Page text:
Shaky financial ground awaits many American retirees

August 16, 2007

The burden of long-term economic security in the United States is moving away from employers and the government onto the shoulders of workers - a transformation that Yale University political scientist Jacob Hacker calls "The Great Risk Shift." The latest issue of Public Policy & Aging Report (PPAR) tackles the surrounding issues that older Americans will now face.

This publication presents analyses from five leading figures associated with identifying and tracking the shifting policy landscape of risk and responsibility. Hacker himself contributes the lead article -- outlining the trends and noting their dramatic consequences.

Economics professor Theresa Ghilarducci of the University of Notre Dame examines the risks working age Americans face due to the move from traditional pension plans toward individual investment accounts like 401(k)s. Alicia Munnell of Boston College quantifies this shift using that school's innovative "National Retirement Risk Index." Marilyn Moon, a vice president at the American Institutes for Research, addresses efforts to transform Medicare into a defined contribution program through the use of vouchers. Finally, the Employee Benefit Research Institute's Craig Copeland shows how this rising retirement risk for younger Americans has gone hand in hand with rising levels of debt among older Americans.

Taken together, these essays paint a disquieting picture of growing insecurity among the aged about retirement -- an area where U.S. social policy has historically been most focused and where it has been most successful.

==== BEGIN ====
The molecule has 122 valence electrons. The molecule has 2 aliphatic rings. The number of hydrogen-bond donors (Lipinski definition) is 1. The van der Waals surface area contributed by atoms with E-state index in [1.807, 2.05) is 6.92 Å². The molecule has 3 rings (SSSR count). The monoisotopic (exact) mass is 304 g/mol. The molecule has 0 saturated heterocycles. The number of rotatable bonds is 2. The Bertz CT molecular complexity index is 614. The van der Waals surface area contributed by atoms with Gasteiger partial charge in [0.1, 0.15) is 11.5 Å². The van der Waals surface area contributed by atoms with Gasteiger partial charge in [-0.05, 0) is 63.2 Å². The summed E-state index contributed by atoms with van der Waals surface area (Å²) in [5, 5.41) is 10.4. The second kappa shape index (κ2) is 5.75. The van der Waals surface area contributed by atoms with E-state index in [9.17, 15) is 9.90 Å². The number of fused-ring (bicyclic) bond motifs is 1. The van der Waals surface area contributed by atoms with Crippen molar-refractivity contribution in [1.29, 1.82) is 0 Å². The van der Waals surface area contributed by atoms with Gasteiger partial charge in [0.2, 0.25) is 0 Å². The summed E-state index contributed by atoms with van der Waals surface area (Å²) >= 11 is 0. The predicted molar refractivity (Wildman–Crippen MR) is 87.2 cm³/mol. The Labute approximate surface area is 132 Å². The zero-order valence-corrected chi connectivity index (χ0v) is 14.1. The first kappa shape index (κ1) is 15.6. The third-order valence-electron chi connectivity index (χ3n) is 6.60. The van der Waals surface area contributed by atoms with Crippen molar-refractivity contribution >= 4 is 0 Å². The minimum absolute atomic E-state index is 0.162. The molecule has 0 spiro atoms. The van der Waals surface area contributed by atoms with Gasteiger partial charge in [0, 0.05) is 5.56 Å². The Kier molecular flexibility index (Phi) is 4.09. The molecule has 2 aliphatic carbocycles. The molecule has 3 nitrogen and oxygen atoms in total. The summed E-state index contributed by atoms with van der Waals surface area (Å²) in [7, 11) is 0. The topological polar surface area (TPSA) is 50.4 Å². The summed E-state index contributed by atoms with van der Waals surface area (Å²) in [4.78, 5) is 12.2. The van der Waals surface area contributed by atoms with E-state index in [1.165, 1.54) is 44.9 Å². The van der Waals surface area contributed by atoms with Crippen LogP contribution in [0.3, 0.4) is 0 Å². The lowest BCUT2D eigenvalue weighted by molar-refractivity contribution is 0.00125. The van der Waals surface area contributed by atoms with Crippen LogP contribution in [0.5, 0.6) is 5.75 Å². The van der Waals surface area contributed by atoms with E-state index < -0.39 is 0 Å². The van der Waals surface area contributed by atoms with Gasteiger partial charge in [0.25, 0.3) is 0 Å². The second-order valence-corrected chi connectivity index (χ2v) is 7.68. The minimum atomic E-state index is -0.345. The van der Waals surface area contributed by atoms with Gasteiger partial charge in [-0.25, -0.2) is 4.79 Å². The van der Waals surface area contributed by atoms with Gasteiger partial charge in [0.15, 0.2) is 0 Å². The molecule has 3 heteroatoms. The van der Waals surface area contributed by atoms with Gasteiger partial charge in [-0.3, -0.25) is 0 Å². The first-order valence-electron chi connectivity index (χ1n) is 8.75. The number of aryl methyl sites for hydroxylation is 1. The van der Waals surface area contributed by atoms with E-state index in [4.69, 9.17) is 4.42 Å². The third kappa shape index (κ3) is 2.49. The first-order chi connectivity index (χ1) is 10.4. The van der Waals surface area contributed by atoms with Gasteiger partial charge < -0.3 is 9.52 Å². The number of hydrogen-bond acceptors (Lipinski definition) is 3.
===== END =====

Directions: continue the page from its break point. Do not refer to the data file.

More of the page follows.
Source: The Gerontological Society of America

Explore further: Clinton private account targeted in Russia-linked email scam

Related Stories

Things to know about automatic license plate readers

September 15, 2015

Authorities chasing the suspect in a fatal shooting at Delta State University in Mississippi used an automatic license plate reader to track the man as he traveled across state lines. The technology was also used in Virginia ...

Drone policing in US seen as 'Wild West'

September 13, 2015

Drones are increasingly making their mark in the arsenal of US police forces, operating in a legal gray area and sparking concerns of constant surveillance of civilians.

Getting the climate change story straight

September 2, 2015

With the recent publication of the 2014 IPCC report on climate change, the 2014 US National Climate Assessment, and the upcoming Paris 2015 UN Climate Conference, it's no surprise that the scientific consensus on human-caused ...

Saving Louisiana's coast

August 27, 2015

It was Day Nine after Katrina struck in 2005 when Sarah Mack's bosses at the Sewerage and Water Board of New Orleans called her back to work.

Recommended for you

How much for that Nobel prize in the window?

October 3, 2015

No need to make peace in the Middle East, resolve one of science's great mysteries or pen a masterpiece: the easiest way to get yourself a Nobel prize may be to buy one.

Search for Egypt's Nefertiti gains new momentum (Update)

September 29, 2015

The search for ancient Egypt's Queen Nefertiti in an alleged hidden chamber in King Tut's tomb gained new momentum as Egypt's Antiquities Minister said Tuesday he is now more convinced a queen's tomb may lay hidden behind ...

New finds of a living fossil

October 2, 2015

The coelacanth fish, found today in the Indian Ocean, is often called a 'living fossil' because its last ancestors existed about 70 million years ago and it has survived into the present - but without leaving any fossil remains ...


Please sign in to add a comment. Registration is free, and takes less than a minute. Read more

Click here to reset your password.
Sign in to get notified via email when new comments are made.